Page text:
Originally written on Full Spectrum Baseball  |  Last updated 11/19/14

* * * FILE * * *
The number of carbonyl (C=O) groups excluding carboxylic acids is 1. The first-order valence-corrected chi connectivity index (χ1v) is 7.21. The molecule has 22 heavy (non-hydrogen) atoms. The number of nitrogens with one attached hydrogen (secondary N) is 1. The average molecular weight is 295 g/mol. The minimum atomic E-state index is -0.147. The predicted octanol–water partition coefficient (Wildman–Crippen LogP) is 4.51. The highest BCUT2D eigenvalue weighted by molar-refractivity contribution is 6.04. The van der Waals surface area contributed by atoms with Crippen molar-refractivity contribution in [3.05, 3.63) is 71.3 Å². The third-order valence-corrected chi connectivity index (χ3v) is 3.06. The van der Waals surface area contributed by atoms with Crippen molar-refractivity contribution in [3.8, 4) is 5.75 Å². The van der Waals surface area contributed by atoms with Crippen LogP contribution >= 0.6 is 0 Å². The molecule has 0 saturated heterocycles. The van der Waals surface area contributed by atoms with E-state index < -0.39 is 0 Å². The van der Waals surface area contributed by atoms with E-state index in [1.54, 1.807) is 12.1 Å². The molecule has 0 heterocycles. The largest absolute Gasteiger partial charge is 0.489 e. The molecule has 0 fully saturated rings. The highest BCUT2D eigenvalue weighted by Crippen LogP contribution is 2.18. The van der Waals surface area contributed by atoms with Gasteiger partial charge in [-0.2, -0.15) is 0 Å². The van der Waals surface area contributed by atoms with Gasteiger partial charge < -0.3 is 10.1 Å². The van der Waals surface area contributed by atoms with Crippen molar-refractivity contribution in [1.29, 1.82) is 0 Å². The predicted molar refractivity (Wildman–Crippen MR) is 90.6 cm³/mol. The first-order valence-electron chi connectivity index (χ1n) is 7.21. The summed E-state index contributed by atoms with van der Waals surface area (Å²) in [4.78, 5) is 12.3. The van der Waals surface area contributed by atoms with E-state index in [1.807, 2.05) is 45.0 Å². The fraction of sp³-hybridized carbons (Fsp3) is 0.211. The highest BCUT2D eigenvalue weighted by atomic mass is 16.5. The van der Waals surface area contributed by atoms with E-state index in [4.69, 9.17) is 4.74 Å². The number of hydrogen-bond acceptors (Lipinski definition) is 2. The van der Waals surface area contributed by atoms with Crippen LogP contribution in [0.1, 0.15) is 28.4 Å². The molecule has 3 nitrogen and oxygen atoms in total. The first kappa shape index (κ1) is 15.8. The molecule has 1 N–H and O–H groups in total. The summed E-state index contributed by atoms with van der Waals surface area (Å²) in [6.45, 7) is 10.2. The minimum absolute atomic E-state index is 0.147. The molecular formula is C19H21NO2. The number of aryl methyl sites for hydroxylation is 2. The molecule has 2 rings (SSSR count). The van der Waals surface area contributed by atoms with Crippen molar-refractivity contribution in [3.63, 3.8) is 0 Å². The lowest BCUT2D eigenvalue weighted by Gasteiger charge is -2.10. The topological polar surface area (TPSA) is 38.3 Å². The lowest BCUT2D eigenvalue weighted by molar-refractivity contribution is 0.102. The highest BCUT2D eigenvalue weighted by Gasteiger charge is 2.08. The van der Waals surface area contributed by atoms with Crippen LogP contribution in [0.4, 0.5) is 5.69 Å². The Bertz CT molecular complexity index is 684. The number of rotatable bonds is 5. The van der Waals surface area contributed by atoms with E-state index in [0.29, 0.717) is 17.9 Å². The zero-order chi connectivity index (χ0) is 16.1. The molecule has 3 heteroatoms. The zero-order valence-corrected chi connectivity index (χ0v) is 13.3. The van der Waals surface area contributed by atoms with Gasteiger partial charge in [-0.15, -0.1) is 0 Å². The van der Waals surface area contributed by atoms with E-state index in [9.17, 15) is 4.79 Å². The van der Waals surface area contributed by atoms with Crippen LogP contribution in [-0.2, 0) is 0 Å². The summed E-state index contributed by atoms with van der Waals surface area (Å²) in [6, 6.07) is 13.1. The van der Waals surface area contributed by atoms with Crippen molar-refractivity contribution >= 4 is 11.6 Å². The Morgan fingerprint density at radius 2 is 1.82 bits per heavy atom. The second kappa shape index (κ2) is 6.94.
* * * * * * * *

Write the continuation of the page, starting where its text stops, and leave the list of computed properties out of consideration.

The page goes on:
Ah, the story of Mark Trumbo and the wild ride that was his 2012 season.  For those who did manage to grab Trumbo, their apparent genius was rewarded handsomely… at first. Trumbo started heating up in May and carried that through July, looking like the fantasy steal of 2012. From May through July, Trumbo socked 24, count ‘em, 24 home runs! Trumbo added 61 RBIs and also hit .300 over that span, for those of you who are into that sort of thing and  his OPS’s for those months? 1.077, .899, and .864. Trumbo was well on his way to a tremendous season, when he didn’t see that wall and ran right into it. In August, Trumbo hit a meager three dingers, hitting .304, with an OPS of .550. Mr. Trumbo did not fare much better in September and October when he socked two home runs with a .214 average and an OPS of .554. Quite a turnaround for the big fella, wouldn’t ya say? Well, of course the question going into 2013 is, which, if either, is the true Mark Trumbo? The guy who was just mashing for three months or the one who could barely hit himself out of a wet paper bag for the last two months? Obviously the two are pretty much on opposite ends of the spectrum here, so just what exactly are we to expect from Trumbo in 2013? Well, let us take a look at Trumbo’s final numbers, first. Trumbo finished with 32 home runs and 95 RBIs and an OPS of .808. Of course 24 of those 32 home runs were in that three-month span of May through June. Which means Trumbo hit eight home runs in the other three months. Now we all know the power is there for Trumbo, but will the power be consistent or will Trumbo owners have to take the famine with the feast? The biggest difference in August through the end of the season was Trumbo’s home run to fly ball rate. About a quarter of Trumbo’s flyballs were leaving the yard in the first four months, but this rate dropped to 14.3% in August and then right on down to 7.4% in September. Obviously a big factor in the long ball drop off. Of course, it was not just the long balls that dropped off, it was Mark Trumbo’s entire offensive output that fell off a cliff. So what exactly happened? Well, first off, it seems that either pitchers were starting to figure Trumbo out or he was just not being as patient. Perhaps even a combination of both. Look at Trumbo’s strikeout percentage by month ion 2012: March/ April – 27.5% May- 17.8% June- 23.2% July- 19.8% August- 36.4% September/ October- 33.7% The K-rate took a huge jump in the last two months of the season, but Trumbo was also not getting on base as much down the stretch. In September Trumbo had a walk rate of 2.3%, helping him to a .233 OBP for the month. I shouldn’t have to tell you dem’s some outrageously bad numbers in both categories. Unfortunately I do not have info on Trumbo’s plate discipline numbers by month, but I think it is safe to say that he was probably pressing as he headed into September. Or was it something else? Trumbo experienced back spasms in July and it is possible that this lingered with him into the final two months and really sapped his power. If the back spasm issue was the primary cause this is good news for Trumbo going into 2013. So, if this is the case, should you expect more of May through July Trumbo? Well, I wouldn’t go quite go that far. Look, those middle month were torrid and I don’t think there are many people out there who think the .300 average over that span is sustainable, so we’re gonna stay focused on the power. The home run/ power pace for that month was a bit more than expected and I am not quite sure those numbers are sustainable for Trumbo over a full season. If Trumbo had the same HR/AB rate in his lesser three months as he did in his binge months he would have had about 44 home runs for the season. I would say it is safe to project another 30 or so homers from Trumbo in 2013, at the very least, with the potential to sock 40. I am going to predict a number in the middle of those and say that Trumbo will out up 35 home runs in 2013 with 65-70 runs and 95-100 RBIs. Am I predicting a bit high? Well in the home run department, maybe a tad, but I don’t think 35 dongs is completely out of the question for Trumbo. With batting average you may see some hot weeks strung together, but I would not expect anything over .270. You can still expect an OPS over .800 for Trumbo, but this will be mostly driven by his slugging percentage as he has a very low walk rate. So in 5 x 5 leagues the average is a minor detractor, but nevertheless the 2012 late season slump could make Trumbo a mild sleeper in many drafts. Rotochamp has Trumbo ranked 123 overall, which would mean he would be going around the 12-13th round in 12 team leagues. With an outside shot at 40 homers and 100 RBIs, that would be a nice pickup that late, sure. The problem is Trumbo’s average draft position in Yahoo! leagues is 99.8 and in ESPN leagues it is 84.8, so no one is really buying a ranking of around 123. Realistically, I would say go ahead and grab Trumbo around the 85th pick or so and bet on him not having a repeat of 2012′s dismal finish. It’s okay, you can thank me when you are polishing your fantasy league trophy come October.
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